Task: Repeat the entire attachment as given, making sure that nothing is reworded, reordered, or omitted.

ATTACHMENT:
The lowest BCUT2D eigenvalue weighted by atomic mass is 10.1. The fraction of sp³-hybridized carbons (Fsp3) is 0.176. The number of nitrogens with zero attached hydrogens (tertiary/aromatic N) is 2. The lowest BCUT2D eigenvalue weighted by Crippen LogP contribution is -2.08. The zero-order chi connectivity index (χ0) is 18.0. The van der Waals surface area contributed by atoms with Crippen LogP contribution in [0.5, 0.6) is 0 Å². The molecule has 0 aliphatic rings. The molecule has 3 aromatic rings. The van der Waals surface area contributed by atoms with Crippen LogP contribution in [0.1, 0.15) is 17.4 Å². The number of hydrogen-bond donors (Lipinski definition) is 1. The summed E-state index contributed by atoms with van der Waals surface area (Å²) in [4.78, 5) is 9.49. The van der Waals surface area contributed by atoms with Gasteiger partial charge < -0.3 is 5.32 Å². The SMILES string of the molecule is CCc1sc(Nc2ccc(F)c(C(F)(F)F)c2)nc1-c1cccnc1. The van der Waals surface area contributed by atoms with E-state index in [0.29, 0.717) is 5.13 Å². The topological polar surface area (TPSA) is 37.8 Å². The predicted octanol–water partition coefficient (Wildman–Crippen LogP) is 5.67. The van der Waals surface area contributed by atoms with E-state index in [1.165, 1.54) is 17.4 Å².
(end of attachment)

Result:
The lowest BCUT2D eigenvalue weighted by atomic mass is 10.1. The fraction of sp³-hybridized carbons (Fsp3) is 0.176. The number of nitrogens with zero attached hydrogens (tertiary/aromatic N) is 2. The lowest BCUT2D eigenvalue weighted by Crippen LogP contribution is -2.08. The zero-order chi connectivity index (χ0) is 18.0. The van der Waals surface area contributed by atoms with Crippen LogP contribution in [0.5, 0.6) is 0 Å². The molecule has 0 aliphatic rings. The molecule has 3 aromatic rings. The van der Waals surface area contributed by atoms with Crippen LogP contribution in [0.1, 0.15) is 17.4 Å². The number of hydrogen-bond donors (Lipinski definition) is 1. The summed E-state index contributed by atoms with van der Waals surface area (Å²) in [4.78, 5) is 9.49. The van der Waals surface area contributed by atoms with Gasteiger partial charge < -0.3 is 5.32 Å². The SMILES string of the molecule is CCc1sc(Nc2ccc(F)c(C(F)(F)F)c2)nc1-c1cccnc1. The van der Waals surface area contributed by atoms with E-state index in [0.29, 0.717) is 5.13 Å². The topological polar surface area (TPSA) is 37.8 Å². The predicted octanol–water partition coefficient (Wildman–Crippen LogP) is 5.67. The van der Waals surface area contributed by atoms with E-state index in [1.165, 1.54) is 17.4 Å².